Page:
For the next few hours we visited more of the beautiful modern architecture of Abu Dhabi. Everything is so new that at one point Jack asked, “Where are your antiquities?”

There aren’t any, apparently. Before oil was discovered in the 1950s the people here were either nomadic, in the interior, or fishermen, on the coast. There’s a Heritage Center that’s usually part of the city tour but our layover was late in the day and it was closed. That’ll be next time.

These three buildings are a Roman Catholic church, a synagogue, and a mosque, all in the same complex.

Our last stop was the Emirates Palace, a luxury hotel, where we walked through the domed lobby and around the wide terraces.

And then it was back to the airport where we still had a few hours before our flight to Dublin.

Because we were flying business class we could spend the rest of our layover in the top rated Etihad lounge. It’s three stories of restaurants, buffets, cocktails, snack bars, showers, private nap rooms, and all manner of comfy and quiet places to wait for your flight. We took full advantage of the food and lounge areas, but forgot to take photos.

And then we were on our way. We said goodbye to six warm countries in six months, and after a couple more great Etihad meals and a long nap in a lie-flat bed, we said hello to cold and rainy Dublin.

I know there are travelers who only take carryon luggage but we always check one bag between us and usually by the time we get out of immigration our bag is on the carousel. Not so in Dublin. The baggage claim area is small and crowded, and far from the concourses, so the baggage took forever to arrive.

And please tell me why people stand right at the carousel waiting for their bags. Stand back, people, and step up when yours comes, ok? Jack had to fight his way to our duffle and the people blocking the carousel were actually angry that he had to reach past them to get it.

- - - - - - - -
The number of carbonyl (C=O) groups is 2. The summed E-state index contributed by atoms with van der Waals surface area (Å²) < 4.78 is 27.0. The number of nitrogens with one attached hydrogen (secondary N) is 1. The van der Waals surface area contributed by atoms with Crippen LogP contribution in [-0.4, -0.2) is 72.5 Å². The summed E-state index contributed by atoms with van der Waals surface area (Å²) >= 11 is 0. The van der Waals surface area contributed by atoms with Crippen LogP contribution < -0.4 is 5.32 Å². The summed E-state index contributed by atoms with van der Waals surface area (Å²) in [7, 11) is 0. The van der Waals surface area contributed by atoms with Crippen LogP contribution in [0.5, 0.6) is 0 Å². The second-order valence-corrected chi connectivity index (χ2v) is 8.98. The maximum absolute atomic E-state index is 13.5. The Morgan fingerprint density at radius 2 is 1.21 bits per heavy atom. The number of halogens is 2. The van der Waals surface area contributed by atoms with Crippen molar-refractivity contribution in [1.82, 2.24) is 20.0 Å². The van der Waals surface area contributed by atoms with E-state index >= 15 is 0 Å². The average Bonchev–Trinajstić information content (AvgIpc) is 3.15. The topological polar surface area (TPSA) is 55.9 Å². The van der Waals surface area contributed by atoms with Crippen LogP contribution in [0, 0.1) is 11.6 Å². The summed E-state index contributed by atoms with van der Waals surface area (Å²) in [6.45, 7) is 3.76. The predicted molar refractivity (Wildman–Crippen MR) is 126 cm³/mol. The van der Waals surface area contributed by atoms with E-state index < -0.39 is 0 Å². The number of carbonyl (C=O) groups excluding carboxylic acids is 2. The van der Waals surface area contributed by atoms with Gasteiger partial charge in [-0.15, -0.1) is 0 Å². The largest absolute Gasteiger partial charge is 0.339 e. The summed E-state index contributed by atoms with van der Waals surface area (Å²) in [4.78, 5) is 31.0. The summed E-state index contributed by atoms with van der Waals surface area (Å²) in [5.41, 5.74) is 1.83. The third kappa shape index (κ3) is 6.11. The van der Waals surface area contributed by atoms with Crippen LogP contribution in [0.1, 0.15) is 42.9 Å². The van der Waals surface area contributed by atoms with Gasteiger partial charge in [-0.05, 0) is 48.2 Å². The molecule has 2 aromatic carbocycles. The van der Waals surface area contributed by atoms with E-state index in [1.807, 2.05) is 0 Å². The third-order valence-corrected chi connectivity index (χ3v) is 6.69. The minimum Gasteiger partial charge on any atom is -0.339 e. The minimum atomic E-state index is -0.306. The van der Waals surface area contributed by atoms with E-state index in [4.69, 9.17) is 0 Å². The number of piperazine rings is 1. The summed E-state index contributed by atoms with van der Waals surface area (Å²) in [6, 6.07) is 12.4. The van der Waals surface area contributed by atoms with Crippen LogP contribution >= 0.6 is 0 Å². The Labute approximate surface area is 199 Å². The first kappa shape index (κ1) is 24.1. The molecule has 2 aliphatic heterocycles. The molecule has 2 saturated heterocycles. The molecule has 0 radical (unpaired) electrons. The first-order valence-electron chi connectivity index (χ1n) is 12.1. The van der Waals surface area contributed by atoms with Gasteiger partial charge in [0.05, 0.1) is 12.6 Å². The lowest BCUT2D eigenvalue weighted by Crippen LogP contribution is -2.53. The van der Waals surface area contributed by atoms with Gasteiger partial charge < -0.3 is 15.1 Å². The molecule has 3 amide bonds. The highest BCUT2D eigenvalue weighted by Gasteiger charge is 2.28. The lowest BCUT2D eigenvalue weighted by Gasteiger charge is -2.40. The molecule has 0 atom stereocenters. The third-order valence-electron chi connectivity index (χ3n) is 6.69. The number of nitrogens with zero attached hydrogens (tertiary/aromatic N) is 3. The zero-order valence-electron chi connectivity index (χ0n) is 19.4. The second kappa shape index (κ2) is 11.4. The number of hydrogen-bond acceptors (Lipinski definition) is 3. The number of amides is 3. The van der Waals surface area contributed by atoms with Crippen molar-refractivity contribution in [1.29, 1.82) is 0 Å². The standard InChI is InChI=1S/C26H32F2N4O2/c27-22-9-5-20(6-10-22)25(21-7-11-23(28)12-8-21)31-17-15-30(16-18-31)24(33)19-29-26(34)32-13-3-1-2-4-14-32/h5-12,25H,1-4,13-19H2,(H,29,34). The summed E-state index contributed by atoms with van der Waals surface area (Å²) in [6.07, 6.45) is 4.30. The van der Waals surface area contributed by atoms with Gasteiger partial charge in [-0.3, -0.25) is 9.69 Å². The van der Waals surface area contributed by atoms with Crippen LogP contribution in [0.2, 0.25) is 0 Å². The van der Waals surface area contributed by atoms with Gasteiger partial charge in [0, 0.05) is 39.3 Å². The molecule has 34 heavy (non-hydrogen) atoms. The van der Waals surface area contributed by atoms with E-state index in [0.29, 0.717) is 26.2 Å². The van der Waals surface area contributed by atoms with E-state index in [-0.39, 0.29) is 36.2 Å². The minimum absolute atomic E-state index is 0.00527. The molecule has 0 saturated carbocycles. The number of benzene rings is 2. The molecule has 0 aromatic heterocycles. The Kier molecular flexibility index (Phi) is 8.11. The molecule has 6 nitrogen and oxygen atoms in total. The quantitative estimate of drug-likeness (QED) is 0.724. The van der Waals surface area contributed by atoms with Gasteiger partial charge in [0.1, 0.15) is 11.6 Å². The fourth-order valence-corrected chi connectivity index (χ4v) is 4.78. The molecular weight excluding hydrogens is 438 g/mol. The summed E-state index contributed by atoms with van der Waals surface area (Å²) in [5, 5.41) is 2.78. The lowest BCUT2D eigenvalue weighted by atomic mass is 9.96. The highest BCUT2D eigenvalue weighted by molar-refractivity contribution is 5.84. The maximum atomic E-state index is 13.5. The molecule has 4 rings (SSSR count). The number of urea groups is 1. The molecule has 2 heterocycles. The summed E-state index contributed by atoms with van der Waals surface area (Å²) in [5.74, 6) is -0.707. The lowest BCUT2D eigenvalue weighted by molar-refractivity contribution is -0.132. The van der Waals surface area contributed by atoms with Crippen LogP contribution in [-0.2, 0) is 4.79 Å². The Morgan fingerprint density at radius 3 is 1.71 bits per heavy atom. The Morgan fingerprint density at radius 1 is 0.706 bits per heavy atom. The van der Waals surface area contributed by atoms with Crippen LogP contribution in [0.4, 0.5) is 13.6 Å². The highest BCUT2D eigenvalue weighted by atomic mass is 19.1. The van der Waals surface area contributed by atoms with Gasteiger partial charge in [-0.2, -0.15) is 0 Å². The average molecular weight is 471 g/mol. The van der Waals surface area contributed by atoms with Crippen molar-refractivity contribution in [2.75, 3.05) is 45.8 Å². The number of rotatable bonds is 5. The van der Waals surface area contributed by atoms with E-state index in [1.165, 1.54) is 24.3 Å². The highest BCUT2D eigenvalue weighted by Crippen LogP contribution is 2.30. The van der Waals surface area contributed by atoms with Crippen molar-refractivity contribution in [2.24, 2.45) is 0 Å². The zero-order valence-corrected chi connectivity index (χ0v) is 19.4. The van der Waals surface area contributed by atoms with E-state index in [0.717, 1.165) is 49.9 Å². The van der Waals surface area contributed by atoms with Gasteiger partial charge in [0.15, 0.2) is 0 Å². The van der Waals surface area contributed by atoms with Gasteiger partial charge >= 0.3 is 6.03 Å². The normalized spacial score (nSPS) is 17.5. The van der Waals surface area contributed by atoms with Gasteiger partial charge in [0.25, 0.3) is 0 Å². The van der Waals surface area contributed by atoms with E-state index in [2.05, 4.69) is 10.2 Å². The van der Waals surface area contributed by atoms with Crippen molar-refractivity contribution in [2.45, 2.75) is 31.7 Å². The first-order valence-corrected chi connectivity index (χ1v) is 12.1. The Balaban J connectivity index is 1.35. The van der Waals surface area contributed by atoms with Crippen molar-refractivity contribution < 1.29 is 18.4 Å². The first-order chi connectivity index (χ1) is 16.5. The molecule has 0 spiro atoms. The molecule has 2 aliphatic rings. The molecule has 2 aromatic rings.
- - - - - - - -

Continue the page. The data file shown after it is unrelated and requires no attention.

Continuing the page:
Our routine when we arrive in a new country is to find a cafe and orient ourselves with a cuppa. This cafe was right beside the international arrivals door and we enjoyed watching the excited homecomings.

While one of us stays parked at the cafe with the luggage, the other hits the ATM for local currency and gets local SIMs for our phones. Only then do we arrange ground transportation to wherever we’re going, in this case the one-hour bus ride to Newry, where our friend, van caretaker, and concierge Alan will pick us up for the final leg of this long journey.

It’s cold. It’s raining. We question our sanity in returning so soon, before Spring has sprung.

But it’s so good to be home. Alan took great care of Escape Velocity while we were gone, and she’s clean and dry and warm inside. It took all of three days to unpack, reorganize, dig out our warm clothing and stow our travel gear for next time we fly away.

Now what?


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2 Responses to Long haul made easy


    This was one of your best posts IMHO – but I am a Nomad at heart. I was interested in your phone- sim comment. While we were at sea entering a new country on ANGEL LOUISE we marveled how our T-mobile plan let us get connected before landing.

    • We find local SIMs to be a fraction of the cost of carrying a US plan. We use Google Voice as our permanent phone number and WhatsApp for general comms.